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He sent his man unto her then,
whether it may be thought to have suggested the To the town where shee was dwellin; hint to the dramatic poet, or is not rather of later You must come to my master deare,
date, the reader must determine. Giff your name be Barbara Allen.
The story is told of Philip the Good, Duke of BurFor death is printed on his face,
gundy; and is thus related by an old English writer: And ore his harte is stealin:
« The said Duke, at the marriage of Eleonora, sister Then hasie away to confort him,
to the King of Portugall, at Bruges, in Flanders,
which was solemnized in the deepe of winter; when O lovely Barbara Allen.
as by reason of unseasonable weather he could neither Though death he printed on his face,
hawke nor hunt, and was now tired with cards, dice, And ore his harte is stealin :
&c. and such other domestic sports, or to see ladies Yet little beiter shall he bee
dance; with some of his courtiers, he would in the For bonny Barbara Allen.
evening walke disguised all about the towne. It so
fortuned, as he was walking late one night, he found So slowly, slowly, she came up,
a country fellow dead drunke, snorting on a bulke; And slowly she came nye him;
he caused his followers to bring him to his palace, And all she sayd, when there she came,
and there stripping him of his old clothes, and atYoung man, i thiuk y're dying.
tyring him after the court fashion, when he awakened, He tarnid his face unto her strait,
he and they were all ready to attend upon his excelWith deadlye sorrow sighing ;
lency, and persuade him that he was somegreat duke.
The poor fellow, admiring how he came there, was O lovely niaid, come pity mee,
served in state all day long : after supper, he saw Ime on my death-bed lying.
them dance, heard musicke, and all the rest of those If on your death-bed you doe lye,
court-like pleasures : but late at night, when he was What needs the tale you are tellin?
well tippled, and again faste asleepe, they put on his I cannot keep you from your death;
old robes, and so conveyed him to the place where Farewell, sayd Barbara Allen.
they first found him. Now the fellow had not made
them so good sport the day before, as he did now, He turned his face unto the wall,
when he returned to himself: all the jest was to see As deadly pangs he fell in :
how he looked upon it. In conclusion, after some Adieu, adieu! adieu to all!
little admiration, the poor man told his friends he Adieu to darbara Allen!
had seen a vision; constantly believed it; would not As she was walking ore the fields,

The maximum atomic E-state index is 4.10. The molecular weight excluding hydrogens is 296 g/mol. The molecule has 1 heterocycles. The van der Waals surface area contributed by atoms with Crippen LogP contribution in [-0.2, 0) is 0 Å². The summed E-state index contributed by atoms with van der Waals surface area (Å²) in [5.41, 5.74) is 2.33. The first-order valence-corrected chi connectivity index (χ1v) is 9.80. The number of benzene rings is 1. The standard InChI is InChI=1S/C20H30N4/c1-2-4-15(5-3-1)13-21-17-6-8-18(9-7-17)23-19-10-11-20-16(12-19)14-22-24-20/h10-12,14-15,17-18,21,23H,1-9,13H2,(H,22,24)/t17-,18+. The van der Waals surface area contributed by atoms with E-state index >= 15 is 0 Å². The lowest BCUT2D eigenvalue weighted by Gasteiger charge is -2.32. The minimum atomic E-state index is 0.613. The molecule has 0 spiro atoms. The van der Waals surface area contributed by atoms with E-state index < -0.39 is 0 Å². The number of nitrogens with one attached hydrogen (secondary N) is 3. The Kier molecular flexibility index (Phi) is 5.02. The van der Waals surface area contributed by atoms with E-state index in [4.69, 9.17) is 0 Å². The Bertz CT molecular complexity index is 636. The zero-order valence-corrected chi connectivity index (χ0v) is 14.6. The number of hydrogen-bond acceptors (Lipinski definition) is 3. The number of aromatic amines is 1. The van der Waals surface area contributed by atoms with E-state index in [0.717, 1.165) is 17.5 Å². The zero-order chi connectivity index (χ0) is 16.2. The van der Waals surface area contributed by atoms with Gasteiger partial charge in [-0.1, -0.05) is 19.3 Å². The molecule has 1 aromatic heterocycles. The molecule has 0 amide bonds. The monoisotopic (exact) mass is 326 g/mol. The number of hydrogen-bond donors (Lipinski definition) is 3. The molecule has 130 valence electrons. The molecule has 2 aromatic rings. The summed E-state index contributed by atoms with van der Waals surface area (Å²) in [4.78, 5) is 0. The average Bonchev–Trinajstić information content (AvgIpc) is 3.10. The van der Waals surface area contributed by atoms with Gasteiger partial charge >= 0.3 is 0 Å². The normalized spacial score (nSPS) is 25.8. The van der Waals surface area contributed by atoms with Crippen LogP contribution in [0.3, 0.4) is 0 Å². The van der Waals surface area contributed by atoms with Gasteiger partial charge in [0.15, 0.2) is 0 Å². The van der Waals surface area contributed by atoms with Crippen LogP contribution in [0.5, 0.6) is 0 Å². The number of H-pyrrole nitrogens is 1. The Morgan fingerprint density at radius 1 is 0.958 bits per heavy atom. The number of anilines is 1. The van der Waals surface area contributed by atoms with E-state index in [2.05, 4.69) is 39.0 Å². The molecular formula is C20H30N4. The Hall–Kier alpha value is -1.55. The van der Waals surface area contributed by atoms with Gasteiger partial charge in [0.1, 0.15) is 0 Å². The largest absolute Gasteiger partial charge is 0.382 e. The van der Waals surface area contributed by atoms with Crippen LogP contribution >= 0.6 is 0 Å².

otherwise be persuaded, and so the jest ended.” She heard the bells a knellin;
Burton's Anatomy of Melancholy, pt. 2. sect. 2.
memb. 4. 2d ed. 1624, fol. And every stroke did seem to saye, Unworthye Barbara Allen.
Now as fame does report, a young duke keeps a court,
(sport: She turned her bodye round about,
One that pleases his fancy with frolicksome And spied the corpse a coming;
But among all the rest, here is one I protest, Laye down, laye down the corps, she sayd, Which will make you to smile when you hear That I may look upon him.
the true jest.
(ground, With skornful eye she looked downe, A poor tinker he found lying drunk on the Her cheek with laughter swellin;
As secure in a sleep as if laid in a swound. Whilst all her friends cryed out amaine, The duke said to his men, William, Richard, Unworthy Barbara Allen.
and Ben, When he was dead, and laid in grave,
Take him home to my palace, we'll sport with Her harte was struck with sorrowe.
convey'd O mother, mother, make my bed,
O’er a horse he was laid, and with care soon For I shall dye to-morrowe.
To the palace, although he was poorly arrayd : Hard-harted creature, him to slight,
Then they stript off his clothes, both his shirt, Who loved me so dearlye:
shoes, and hose, O that I had been more kind to him,
And they put him to bed for to take his repose. When he was alive and neare me!
Having pullid off his shirt, which was all over She, on her death-bed as she laye,
[no great hurt : Beg'd to be buried by him;
They did give him clean Holland, which was
On a bed of soft down, like a lord of renown, And sore repented of the daye That she did ere denye him.
They did lay him to sleep the drink out of his
crown. Farewell, she said, ye virgins all,
In the morning when day, then admiring he lay, And shun the fault I fell in;
For to see the rich chamber both gaudy and gay. Henceforth take warning by the fall
Now he lay something late, in his rich bed of Of cruel Barbara Allen.
[wait; Till at last knights and squires they on him did
And the chamberlain bare then did likewise $ 108. The Frolicksome Duke, or the Tinker's declare, good Fortune.
He desired to know what apparel he'd wear : The following ballad is upon the same subject as the The poor tinker amaz’d, on the gentleman gaz’d,
Induction to Shakspeare's Taming of the Shrew : | And admired how he to his honor was rais d.
Though he seem'd something mute, yet he | Then the tinker replied, What! must Joan my chose a rich suit,
sweet bride, Which he straitways put on without longer Be a lady, in chariots of pleasure to ride? dispute;
[eyed, Must we have gold and land ev'ry day at comWith a star on each side, which the tinker oft mand? And it seem'd for to swell him no little with Then I shall be a squire I well understand: pride;
[wife? Well, I thank your good grace, and your love For he said to himself, Where is Joan my sweet I embrace; Sure she never did see me so fine in her life. I was never before in so happy a case. From a convenient place the right duke his
good grace Did observe his behaviour in every case.
109. Song. Death's final Conquest. To a garden of state on the tinker they wait, Trumpets sounding before him; thought he,
These fine moral stanzas were originally intended for This is great :
a solemn funeral song in a play of James Shirley's (view,
intitled, The Contention of Ajax and Ulysses. Where an hour or two pleasant walks he did
Shirley flourished as a dramatic writer early in the With commanders and squires in scarlet and